2005 OPEN FORUM Abstracts
SMALL OR LARGE TIDAL VOLUMES: THE DILEMMA OF SPINAL CORD INJURY
John H. Boynton Jr. RRT, Kenneth Hawkins RRT, and Keith Tansey, MD, PhD, Parkland Health and Hospital System and Spinal Cord Injury Program, UTSWMC, Dallas, Texas
Background: In this era of low tidal volume ventilation the ventilator management of the high spinal cord injured patient has been made more difficult. The need has been established to use low volume strategies (6cc/kg/pbw)1 when the lungs are "sick" and to use large tidal volumes (10-15cc/kg/pbw) 2 when the lungs are "well". However patients with spinal cord injury (SCI) may experience both "sick" and "well" lungs in their ventilatory course, what determines when the patient has transitioned from one state to the other is an important clinical question. We have developed a criterion for identifying and transitioning the high SCI patient, which facilitates liberation from the ventilator.
Method: In our Surgical /Trauma ICU we use a P/F (PaO2/FIO2) threshold of 300 as a cutoff value to distinguish between "sick" and "well" lungs in the high SCI patient. Until these patients reach a P/F of ≥ 300 they are managed using a low tidal volume strategy. Patients with a P/F ≥ 300 are transitioned to the high tidal volume strategy while assuring that plateau pressures of 35 cmH20 are not exceeded. Although Peterson2 used 20cc/kg for large tidal volume, the idea of volume and pressure must be looked at together, therefore we used a plateau of 35 as a maximum pressure to set the large tidal volumes and as a result we used (10-15cc/kg/pbw).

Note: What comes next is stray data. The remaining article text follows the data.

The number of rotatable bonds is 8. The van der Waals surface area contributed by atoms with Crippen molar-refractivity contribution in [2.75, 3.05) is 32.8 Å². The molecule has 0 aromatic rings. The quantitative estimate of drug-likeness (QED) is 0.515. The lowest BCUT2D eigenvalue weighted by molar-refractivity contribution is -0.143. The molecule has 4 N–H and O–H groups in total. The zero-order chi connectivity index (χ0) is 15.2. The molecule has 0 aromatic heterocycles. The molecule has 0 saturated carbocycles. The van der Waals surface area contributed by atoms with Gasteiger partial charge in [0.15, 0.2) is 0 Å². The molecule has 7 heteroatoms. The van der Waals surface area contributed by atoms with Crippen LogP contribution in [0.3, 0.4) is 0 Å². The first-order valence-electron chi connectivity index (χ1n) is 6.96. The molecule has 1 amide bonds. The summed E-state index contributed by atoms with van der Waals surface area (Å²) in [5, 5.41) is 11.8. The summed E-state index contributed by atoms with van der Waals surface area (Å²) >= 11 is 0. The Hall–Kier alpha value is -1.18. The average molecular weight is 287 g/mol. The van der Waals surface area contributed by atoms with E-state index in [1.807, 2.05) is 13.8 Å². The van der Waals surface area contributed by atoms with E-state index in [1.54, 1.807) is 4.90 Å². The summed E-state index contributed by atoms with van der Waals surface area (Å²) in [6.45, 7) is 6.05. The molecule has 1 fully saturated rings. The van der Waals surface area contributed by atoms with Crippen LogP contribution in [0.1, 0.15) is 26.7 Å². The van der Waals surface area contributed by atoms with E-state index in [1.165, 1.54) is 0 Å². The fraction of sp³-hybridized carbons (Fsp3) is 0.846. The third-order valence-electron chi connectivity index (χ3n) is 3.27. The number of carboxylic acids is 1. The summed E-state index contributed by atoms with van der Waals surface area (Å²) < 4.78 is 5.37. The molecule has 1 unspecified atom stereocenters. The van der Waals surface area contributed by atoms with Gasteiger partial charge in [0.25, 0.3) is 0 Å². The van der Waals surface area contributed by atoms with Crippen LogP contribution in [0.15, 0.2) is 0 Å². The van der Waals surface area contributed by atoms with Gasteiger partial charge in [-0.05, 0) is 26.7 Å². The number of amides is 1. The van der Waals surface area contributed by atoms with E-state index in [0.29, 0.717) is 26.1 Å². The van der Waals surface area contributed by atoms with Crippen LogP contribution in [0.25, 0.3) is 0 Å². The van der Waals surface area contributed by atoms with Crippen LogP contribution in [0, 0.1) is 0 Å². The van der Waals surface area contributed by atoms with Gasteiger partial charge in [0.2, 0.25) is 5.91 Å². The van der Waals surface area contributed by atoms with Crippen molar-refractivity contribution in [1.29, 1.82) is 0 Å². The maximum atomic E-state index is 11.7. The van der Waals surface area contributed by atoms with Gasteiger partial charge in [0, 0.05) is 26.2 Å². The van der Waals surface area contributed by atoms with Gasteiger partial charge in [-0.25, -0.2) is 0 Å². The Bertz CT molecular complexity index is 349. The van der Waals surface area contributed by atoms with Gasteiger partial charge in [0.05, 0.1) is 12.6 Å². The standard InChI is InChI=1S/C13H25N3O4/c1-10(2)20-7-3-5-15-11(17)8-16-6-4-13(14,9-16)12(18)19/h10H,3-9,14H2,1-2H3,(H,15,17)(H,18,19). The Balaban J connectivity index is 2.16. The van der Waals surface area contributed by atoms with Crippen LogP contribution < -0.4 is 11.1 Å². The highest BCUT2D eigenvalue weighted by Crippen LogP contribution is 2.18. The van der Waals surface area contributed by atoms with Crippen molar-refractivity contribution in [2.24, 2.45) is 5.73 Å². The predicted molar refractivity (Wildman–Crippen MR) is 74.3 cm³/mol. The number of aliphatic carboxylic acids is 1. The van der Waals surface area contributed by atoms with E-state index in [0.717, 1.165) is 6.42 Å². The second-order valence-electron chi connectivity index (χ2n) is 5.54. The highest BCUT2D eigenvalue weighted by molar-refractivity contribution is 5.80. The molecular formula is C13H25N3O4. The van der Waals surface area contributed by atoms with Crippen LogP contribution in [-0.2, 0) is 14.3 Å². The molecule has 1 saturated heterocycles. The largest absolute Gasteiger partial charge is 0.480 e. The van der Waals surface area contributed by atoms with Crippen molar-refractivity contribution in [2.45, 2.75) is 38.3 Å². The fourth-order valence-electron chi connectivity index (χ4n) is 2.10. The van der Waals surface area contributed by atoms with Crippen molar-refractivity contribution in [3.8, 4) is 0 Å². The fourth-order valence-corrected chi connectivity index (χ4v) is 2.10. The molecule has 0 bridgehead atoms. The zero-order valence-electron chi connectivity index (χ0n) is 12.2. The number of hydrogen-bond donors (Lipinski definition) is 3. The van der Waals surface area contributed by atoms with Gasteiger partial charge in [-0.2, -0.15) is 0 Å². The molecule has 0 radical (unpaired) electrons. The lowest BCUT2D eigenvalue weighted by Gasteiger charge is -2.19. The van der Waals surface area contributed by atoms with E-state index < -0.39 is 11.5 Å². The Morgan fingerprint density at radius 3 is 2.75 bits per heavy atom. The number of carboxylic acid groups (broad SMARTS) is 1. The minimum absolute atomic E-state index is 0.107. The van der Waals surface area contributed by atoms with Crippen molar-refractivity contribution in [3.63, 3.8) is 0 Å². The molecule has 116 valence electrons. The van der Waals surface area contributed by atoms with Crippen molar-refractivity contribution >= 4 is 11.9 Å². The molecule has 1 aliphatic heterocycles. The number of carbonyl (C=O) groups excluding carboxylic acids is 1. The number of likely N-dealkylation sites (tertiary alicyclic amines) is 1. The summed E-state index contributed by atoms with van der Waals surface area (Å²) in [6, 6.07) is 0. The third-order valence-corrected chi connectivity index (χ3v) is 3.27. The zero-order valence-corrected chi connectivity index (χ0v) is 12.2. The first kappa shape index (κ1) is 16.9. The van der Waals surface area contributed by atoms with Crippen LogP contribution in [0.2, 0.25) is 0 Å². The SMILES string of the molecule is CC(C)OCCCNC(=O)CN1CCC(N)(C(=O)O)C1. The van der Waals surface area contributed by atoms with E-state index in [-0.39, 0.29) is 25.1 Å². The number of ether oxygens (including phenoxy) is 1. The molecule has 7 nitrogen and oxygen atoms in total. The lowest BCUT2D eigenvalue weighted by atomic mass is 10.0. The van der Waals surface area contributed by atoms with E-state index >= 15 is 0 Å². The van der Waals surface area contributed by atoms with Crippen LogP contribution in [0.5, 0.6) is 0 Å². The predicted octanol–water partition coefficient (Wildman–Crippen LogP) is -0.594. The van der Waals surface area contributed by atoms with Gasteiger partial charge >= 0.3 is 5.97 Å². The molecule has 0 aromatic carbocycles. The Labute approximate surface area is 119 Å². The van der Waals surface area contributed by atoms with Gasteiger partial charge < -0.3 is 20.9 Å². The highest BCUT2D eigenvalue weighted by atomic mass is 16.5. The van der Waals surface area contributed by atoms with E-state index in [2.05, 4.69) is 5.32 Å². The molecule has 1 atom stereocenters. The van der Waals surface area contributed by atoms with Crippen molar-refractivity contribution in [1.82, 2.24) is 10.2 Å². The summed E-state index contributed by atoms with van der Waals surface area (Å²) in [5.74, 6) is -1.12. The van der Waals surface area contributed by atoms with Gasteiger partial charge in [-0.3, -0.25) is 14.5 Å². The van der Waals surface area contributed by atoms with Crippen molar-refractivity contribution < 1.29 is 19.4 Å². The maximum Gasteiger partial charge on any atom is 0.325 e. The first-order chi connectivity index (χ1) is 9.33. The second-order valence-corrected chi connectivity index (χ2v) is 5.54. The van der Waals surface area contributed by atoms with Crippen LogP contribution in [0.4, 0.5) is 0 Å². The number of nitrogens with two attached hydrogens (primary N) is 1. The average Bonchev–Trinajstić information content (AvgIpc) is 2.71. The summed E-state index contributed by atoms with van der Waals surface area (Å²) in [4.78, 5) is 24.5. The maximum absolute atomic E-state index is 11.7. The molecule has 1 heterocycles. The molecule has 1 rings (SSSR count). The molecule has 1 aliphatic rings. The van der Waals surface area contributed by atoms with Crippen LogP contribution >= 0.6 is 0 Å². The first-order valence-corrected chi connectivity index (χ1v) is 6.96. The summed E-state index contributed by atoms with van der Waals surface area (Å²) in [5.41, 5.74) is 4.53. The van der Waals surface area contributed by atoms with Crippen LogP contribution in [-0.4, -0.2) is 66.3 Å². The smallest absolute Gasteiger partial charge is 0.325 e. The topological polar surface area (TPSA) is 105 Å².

Results: We have liberated 3 patients from the ventilator using this strategy in no more than 17 days. The first patient was a C-5 level, the second was a C-4 level and the last patient was a C-2 level on the left, and a C-5 level on the right. The C-2 /C-5 patient took 17 days to liberate, the 2 other patients were liberated from the ventilator in less than 17 days. In Peterson's study 2 37.5 days was the avg. time to liberation for C3-4 level patients. We are continuing to collect data.
Conclusion: In this high SCI patient population we must be able to transition from the acute lung injured ARDS lung to the rehabilitation patient with normal "bellows" function. In our experience, the SCI patient will develop atelectasis and pneumonia unless they are able to expand their chest wall adequately and experience, as a result, a longer intubation time. While our data are preliminary and there needs to be more study done on this subject, we do believe our early results contribute to an important discussion in this area. The data on high tidal volumes in the high SCI patient is retrospective as is almost all SCI research data in this area, this does not mean it is not of clinical use however randomized controlled trials are needed. The rehabilitation aspects of medicine and critical care need to learn from each other in this patient population. We hope this contributes to the debate.
1. ARDS Net .Ventilation with lower tidal volumes as compared with traditional tidal volumes for acute lung injury and the acute respiratory distress syndrome (N EnglJ Med 2000;342:1301-8.)
2. Peterson WP, Barbalata L, Brooks CA, Gerhart KA, Mellick DC, Whiteneck GG. The effect of tidal volumes on the time to wean persons with high tetraplegia from ventilators. Spinal Cord 1999;37:284-88.